Family Caregivers in Cancer (PDQ®): Supportive care - Patient Information [NCI] - Who Is the Caregiver?
Family caregivers may be spouses, partners, children, relatives, or friends who help the patient with activities of daily living and health care needs at home.
Many cancer patients today receive part of their care at home. Hospital stays are shorter than they used to be, and there are now more treatments that don't need an overnight hospital stay or can be given outside of the hospital. People with cancer are living longer and many patients want to be cared for at home as much as possible. This care is often given by family caregivers. These caregivers may be spouses, partners, children, relatives, or friends.
Standard Treatment Options
Survival of patients with renal cell carcinoma (RCC) is affected by stage of disease at presentation and the completeness of resection at radical nephrectomy. Overall survival rates range from 64% to 87%. The 5-year survival for stage I is 90% or higher, for stages II and III it is 50% to 80%, and for stage IV it is 9%, which is similar to the stage-for-stage survival in RCC in adults. Retrospective analyses and the small number of patients involved place limitations...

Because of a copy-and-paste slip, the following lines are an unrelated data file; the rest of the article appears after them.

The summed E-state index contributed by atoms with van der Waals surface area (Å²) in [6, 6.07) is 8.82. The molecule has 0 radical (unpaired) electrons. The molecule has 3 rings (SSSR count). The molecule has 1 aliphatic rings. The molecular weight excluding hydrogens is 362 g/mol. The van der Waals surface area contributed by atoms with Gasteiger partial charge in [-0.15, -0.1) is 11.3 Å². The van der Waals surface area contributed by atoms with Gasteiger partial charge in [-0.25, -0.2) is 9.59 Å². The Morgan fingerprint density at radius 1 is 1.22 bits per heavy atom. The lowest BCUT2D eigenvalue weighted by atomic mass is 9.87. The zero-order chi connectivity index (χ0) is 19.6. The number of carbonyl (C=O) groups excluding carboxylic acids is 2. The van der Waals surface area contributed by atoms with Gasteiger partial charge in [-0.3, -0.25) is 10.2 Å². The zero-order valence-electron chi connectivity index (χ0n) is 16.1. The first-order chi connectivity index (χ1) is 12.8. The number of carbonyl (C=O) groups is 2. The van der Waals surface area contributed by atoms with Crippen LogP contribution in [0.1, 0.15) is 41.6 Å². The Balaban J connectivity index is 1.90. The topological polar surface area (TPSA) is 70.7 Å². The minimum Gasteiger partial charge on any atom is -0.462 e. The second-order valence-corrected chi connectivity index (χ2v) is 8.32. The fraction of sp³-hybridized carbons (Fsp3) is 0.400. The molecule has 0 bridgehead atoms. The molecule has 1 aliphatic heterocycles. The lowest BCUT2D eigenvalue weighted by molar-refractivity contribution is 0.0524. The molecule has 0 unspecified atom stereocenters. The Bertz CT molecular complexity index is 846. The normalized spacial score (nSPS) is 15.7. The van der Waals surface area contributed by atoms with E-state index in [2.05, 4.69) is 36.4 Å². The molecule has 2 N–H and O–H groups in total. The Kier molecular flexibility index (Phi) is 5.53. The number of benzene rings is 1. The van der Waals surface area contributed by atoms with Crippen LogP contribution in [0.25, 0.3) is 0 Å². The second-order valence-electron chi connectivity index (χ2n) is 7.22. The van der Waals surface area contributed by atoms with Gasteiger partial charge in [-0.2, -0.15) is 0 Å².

The family caregiver works with the health care team and has an important role in improving the patient's health and quality of life. Today, family caregivers do many things that used to be done in the hospital or doctor's office by health care providers. Caregiving includes everyday tasks such as helping the patient with medicines, doctor visits, meals, schedules, and health insurance matters. It also includes giving emotional and spiritual support, such as helping the patient deal with feelings and making hard decisions.
It is important that the family caregiver is a part of the team right from the start.
The family caregiver has the very important job of watching for changes in the patient's medical condition while giving long-term care at home. Family caregivers can help plan treatment, make decisions, and carry out treatment plans all through the different parts of treatment.
This summary is about adult family caregivers in cancer.